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Table 1.
Examples of information and communication technologies used in science education from the research literature.
ApplicationDescriptionRole of the StudentRole of the InstructorReference
Animated pedagogical agents APAs provide unlimited access to virtual scientist-mentors to assist in student learning Learner in a small group setting, assessed formatively Low participation; instructor acts as facilitator, mentor, subject expert; observes interactions and intervenes as necessary Bowman (2012)  
Digital pen-and-paper technology Commercially available program for collecting and synchronizing written and audio information allows instructors to analyze the learning process Learner as an individual, assessed formatively Medium participation; instructor acts as reviewer, subject expert; may review notes or activities resulting from technology Linenberger & Bretz (2012)  
Mash-up tools Use of two or more online data sets or applications to develop new applications, data sets, or questions Principal investigator, colleague, learner assessed formatively High participation; instructor acts as facilitator, mentor, subject expert; may be involved in the development of new applications or data sets Crippen & Archambault (2012)  
Outdoor mobile computing Using portable electronic devices to engage students in place-based, content-driven educational opportunities Principal investigator, colleague, learner assessed formatively High participation; instructor acts as facilitator, mentor, subject expert; provides detailed guidance and frequent scaffolding Zimmerman & Land (2014)  
Science-based video games Use of games in multiple electronic formats to engage students in content-driven educational opportunities Learner as an individual or group member, assessed both formatively and summatively Low participation; instructor acts as evaluator, subject expert; technology is likely engaged outside of school, precluding instructor facilitation or feedback Muehrer et al. (2012)  
ApplicationDescriptionRole of the StudentRole of the InstructorReference
Animated pedagogical agents APAs provide unlimited access to virtual scientist-mentors to assist in student learning Learner in a small group setting, assessed formatively Low participation; instructor acts as facilitator, mentor, subject expert; observes interactions and intervenes as necessary Bowman (2012)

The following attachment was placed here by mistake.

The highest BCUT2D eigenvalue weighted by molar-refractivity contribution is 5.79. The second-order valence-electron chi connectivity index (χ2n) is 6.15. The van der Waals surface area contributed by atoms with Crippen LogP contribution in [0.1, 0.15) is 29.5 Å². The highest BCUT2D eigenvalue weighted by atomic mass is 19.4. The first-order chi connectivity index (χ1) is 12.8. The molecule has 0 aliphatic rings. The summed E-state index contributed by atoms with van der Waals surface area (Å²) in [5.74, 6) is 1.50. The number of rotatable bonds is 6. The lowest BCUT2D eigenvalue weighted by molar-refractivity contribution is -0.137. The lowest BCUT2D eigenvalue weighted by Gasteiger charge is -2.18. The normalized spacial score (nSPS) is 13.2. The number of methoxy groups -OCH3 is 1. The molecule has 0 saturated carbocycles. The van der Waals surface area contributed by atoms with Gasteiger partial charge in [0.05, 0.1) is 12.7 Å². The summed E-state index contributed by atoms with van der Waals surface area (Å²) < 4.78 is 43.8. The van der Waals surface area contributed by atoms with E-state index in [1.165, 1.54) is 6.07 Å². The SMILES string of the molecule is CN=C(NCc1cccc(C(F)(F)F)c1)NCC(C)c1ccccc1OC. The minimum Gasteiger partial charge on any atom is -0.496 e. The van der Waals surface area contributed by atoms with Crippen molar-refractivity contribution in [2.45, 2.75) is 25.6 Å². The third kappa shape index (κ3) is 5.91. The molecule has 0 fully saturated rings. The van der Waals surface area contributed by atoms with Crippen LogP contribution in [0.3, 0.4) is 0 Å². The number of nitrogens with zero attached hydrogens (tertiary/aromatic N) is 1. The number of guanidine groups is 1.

Digital pen-and-paper technology Commercially available program for collecting and synchronizing written and audio information allows instructors to analyze the learning process Learner as an individual, assessed formatively Medium participation; instructor acts as reviewer, subject expert; may review notes or activities resulting from technology Linenberger & Bretz (2012)  
Mash-up tools Use of two or more online data sets or applications to develop new applications, data sets, or questions Principal investigator, colleague, learner assessed formatively High participation; instructor acts as facilitator, mentor, subject expert; may be involved in the development of new applications or data sets Crippen & Archambault (2012)  
Outdoor mobile computing Using portable electronic devices to engage students in place-based, content-driven educational opportunities Principal investigator, colleague, learner assessed formatively High participation; instructor acts as facilitator, mentor, subject expert; provides detailed guidance and frequent scaffolding Zimmerman & Land (2014)  
Science-based video games Use of games in multiple electronic formats to engage students in content-driven educational opportunities Learner as an individual or group member, assessed both formatively and summatively Low participation; instructor acts as evaluator, subject expert; technology is likely engaged outside of school, precluding instructor facilitation or feedback Muehrer et al. (2012)  
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